The victim in the criminal sex case of former Nativity of Our Lord priest Christopher Wenthe has filed a request with the court for $42,000 in restitution.
The woman, who was 21 when the abuse occurred, did not initially ask for the money from the former St. Paul priest.
But the Ramsey County judge in the case, Margaret Marrinan, suggested at sentencing that it would be appropriate for her to do so.
The judge said she had heard that the victim's mother had spent a great deal of money for her treatment for an eating disorder - which was exacerbated by Wenthe's abuse, the victim said during the trial.
"I never asked for (financial) help," the victim told Marrinan at Wenthe's sentencing.
"That is something that is important to this court," the judge said.
Wenthe's attorney, Paul Engh, said Friday that he had not yet had a chance to discuss the restitution issue with Wenthe. He is appealing the conviction, however, Engh said.
A jury convicted Wenthe of third-degree criminal sexual conduct Nov. 15 for having sex with the woman in late 2003. The sexual activity was a crime because it occurred "during the course of a meeting in which the (victim) sought or received religious or spiritual advice, aid, or comfort from the (clergy member) in private."
The Pioneer Press generally does not identify victims of sexual abuse.
The victim testified at trial that when she was a new parishioner at Nativity, a church in St. Paul's Macalester-Groveland neighborhood, she and Wenthe, then 38, developed a close bond.
They began seeing each other regularly. Hours before the first sexual encounter, the one for which Wenthe was convicted, the victim had disclosed to a counselor details of childhood sexual abuse.
Wenthe also knew of her struggles with bulimia, she said.
That night, she was distraught and seeking guidance from the priest. Instead, she gave him oral sex at his urging.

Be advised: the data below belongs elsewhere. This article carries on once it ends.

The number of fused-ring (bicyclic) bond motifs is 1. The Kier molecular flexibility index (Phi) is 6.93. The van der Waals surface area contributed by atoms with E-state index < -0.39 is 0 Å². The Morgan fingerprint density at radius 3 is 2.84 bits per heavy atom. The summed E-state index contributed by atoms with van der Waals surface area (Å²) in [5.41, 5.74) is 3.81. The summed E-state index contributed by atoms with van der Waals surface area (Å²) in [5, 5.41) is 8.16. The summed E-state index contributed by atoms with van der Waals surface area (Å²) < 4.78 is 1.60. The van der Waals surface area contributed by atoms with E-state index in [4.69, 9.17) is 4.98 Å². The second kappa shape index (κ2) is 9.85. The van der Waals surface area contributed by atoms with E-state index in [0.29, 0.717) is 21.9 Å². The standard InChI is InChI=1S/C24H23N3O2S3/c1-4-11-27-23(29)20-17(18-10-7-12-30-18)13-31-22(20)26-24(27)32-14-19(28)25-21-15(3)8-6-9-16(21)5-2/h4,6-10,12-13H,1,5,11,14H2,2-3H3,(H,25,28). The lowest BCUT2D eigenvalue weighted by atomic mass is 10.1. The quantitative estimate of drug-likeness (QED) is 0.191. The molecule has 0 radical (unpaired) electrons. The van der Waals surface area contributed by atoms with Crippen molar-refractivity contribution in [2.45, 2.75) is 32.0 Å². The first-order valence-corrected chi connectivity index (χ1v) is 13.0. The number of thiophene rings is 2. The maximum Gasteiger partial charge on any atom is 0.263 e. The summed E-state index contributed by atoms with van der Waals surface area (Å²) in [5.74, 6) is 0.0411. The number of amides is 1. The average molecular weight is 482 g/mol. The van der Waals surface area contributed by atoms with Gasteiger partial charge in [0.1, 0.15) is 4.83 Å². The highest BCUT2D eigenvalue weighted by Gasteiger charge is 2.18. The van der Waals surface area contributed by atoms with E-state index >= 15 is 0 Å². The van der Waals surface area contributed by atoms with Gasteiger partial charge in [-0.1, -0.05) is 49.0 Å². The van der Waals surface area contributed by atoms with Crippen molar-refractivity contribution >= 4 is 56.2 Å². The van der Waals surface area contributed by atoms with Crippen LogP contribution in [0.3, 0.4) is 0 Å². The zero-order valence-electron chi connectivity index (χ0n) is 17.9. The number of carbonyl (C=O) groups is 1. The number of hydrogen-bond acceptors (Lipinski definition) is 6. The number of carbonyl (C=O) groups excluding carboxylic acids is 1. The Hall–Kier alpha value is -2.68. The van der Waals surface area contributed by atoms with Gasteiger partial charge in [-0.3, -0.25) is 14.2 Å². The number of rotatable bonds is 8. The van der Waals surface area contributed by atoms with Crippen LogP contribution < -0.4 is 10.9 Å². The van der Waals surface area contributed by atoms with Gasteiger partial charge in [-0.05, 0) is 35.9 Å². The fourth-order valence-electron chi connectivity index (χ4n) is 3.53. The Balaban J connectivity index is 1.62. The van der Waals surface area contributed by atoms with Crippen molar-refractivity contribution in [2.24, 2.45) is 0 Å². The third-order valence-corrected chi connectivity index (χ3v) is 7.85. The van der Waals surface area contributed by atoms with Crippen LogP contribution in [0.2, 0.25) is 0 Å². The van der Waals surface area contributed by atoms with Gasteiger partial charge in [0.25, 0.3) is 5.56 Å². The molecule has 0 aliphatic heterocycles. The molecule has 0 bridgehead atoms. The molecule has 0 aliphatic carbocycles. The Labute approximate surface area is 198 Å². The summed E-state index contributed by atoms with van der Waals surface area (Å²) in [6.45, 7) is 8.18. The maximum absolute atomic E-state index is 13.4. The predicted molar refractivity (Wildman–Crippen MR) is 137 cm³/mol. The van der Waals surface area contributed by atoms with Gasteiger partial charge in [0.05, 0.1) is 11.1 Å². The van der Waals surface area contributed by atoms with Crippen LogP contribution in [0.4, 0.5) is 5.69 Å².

She said at the sentencing that he "leveraged my vulnerability for his own sexual gratification."
Wenthe was sentenced Dec. 14 to a year in jail.
In her written restitution request, submitted this week, the victim included bills from therapy providers.
The largest was for $82,424 from a 45-day stay at an inpatient eating-disorders clinic. The victim's payments totaled $40,000.
While priests, or more commonly, their dioceses, have paid out millions through civil suits to survivors of sexual abuse, it's rare for clergy to be prosecuted criminally and be subject to restitution.
There are several reasons for that, said Mike Finnegan, a lawyer with the St. Paul firm of Jeff Anderson & Associates, which specializes in clergy sexual abuse cases: The statute of limitations is often not long enough for survivors to come forward, and members of the church hierarchy have failed to report abuse to police.
"And in some cases, deference is given to clergy" by police and prosecutors, Finnegan said.
In response to a question about whether the Archdiocese of Saint Paul and Minneapolis might pay the restitution, representative Dennis McGrath said the court directed Wenthe himself to pay it.
"It's his responsibility," McGrath said.